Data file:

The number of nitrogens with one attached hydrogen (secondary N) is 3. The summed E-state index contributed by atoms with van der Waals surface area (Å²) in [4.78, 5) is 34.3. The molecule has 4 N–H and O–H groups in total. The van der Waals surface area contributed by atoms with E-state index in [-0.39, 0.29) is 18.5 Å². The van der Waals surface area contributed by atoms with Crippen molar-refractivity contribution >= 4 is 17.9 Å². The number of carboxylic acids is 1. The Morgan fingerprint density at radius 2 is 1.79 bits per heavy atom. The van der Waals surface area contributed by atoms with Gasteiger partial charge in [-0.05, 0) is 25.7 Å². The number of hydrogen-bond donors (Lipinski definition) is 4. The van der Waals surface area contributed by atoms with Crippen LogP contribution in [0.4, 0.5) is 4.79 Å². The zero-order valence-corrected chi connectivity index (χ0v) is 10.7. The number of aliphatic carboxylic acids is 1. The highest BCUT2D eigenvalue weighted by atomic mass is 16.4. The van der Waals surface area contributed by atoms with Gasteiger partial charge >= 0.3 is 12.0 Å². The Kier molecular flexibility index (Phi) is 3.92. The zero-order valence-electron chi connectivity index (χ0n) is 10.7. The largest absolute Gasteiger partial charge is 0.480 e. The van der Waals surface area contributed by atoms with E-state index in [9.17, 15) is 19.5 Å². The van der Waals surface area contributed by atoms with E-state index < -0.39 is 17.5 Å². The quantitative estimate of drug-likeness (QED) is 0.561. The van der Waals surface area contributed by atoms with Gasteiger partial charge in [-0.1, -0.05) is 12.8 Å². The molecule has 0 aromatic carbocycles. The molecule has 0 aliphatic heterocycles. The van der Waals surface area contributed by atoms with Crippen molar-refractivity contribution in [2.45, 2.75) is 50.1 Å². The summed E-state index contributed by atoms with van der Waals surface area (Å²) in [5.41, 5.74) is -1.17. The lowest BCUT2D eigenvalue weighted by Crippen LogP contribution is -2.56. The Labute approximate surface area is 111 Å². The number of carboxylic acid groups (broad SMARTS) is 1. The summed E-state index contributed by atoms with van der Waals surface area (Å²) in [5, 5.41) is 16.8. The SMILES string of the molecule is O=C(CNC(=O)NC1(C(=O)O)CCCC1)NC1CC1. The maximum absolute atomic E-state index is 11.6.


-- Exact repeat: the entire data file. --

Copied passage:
The number of nitrogens with one attached hydrogen (secondary N) is 3. The summed E-state index contributed by atoms with van der Waals surface area (Å²) in [4.78, 5) is 34.3. The molecule has 4 N–H and O–H groups in total. The van der Waals surface area contributed by atoms with E-state index in [-0.39, 0.29) is 18.5 Å². The van der Waals surface area contributed by atoms with Crippen molar-refractivity contribution >= 4 is 17.9 Å². The number of carboxylic acids is 1. The Morgan fingerprint density at radius 2 is 1.79 bits per heavy atom. The van der Waals surface area contributed by atoms with Gasteiger partial charge in [-0.05, 0) is 25.7 Å². The number of hydrogen-bond donors (Lipinski definition) is 4. The van der Waals surface area contributed by atoms with Crippen LogP contribution in [0.4, 0.5) is 4.79 Å². The zero-order valence-corrected chi connectivity index (χ0v) is 10.7. The number of aliphatic carboxylic acids is 1. The highest BCUT2D eigenvalue weighted by atomic mass is 16.4. The van der Waals surface area contributed by atoms with Gasteiger partial charge >= 0.3 is 12.0 Å². The Kier molecular flexibility index (Phi) is 3.92. The zero-order valence-electron chi connectivity index (χ0n) is 10.7. The largest absolute Gasteiger partial charge is 0.480 e. The van der Waals surface area contributed by atoms with E-state index in [9.17, 15) is 19.5 Å². The van der Waals surface area contributed by atoms with E-state index < -0.39 is 17.5 Å². The quantitative estimate of drug-likeness (QED) is 0.561. The van der Waals surface area contributed by atoms with Gasteiger partial charge in [-0.1, -0.05) is 12.8 Å². The molecule has 0 aromatic carbocycles. The molecule has 0 aliphatic heterocycles. The van der Waals surface area contributed by atoms with Crippen molar-refractivity contribution in [2.45, 2.75) is 50.1 Å². The summed E-state index contributed by atoms with van der Waals surface area (Å²) in [5.41, 5.74) is -1.17. The lowest BCUT2D eigenvalue weighted by Crippen LogP contribution is -2.56. The Labute approximate surface area is 111 Å². The number of carboxylic acid groups (broad SMARTS) is 1. The summed E-state index contributed by atoms with van der Waals surface area (Å²) in [5, 5.41) is 16.8. The SMILES string of the molecule is O=C(CNC(=O)NC1(C(=O)O)CCCC1)NC1CC1. The maximum absolute atomic E-state index is 11.6.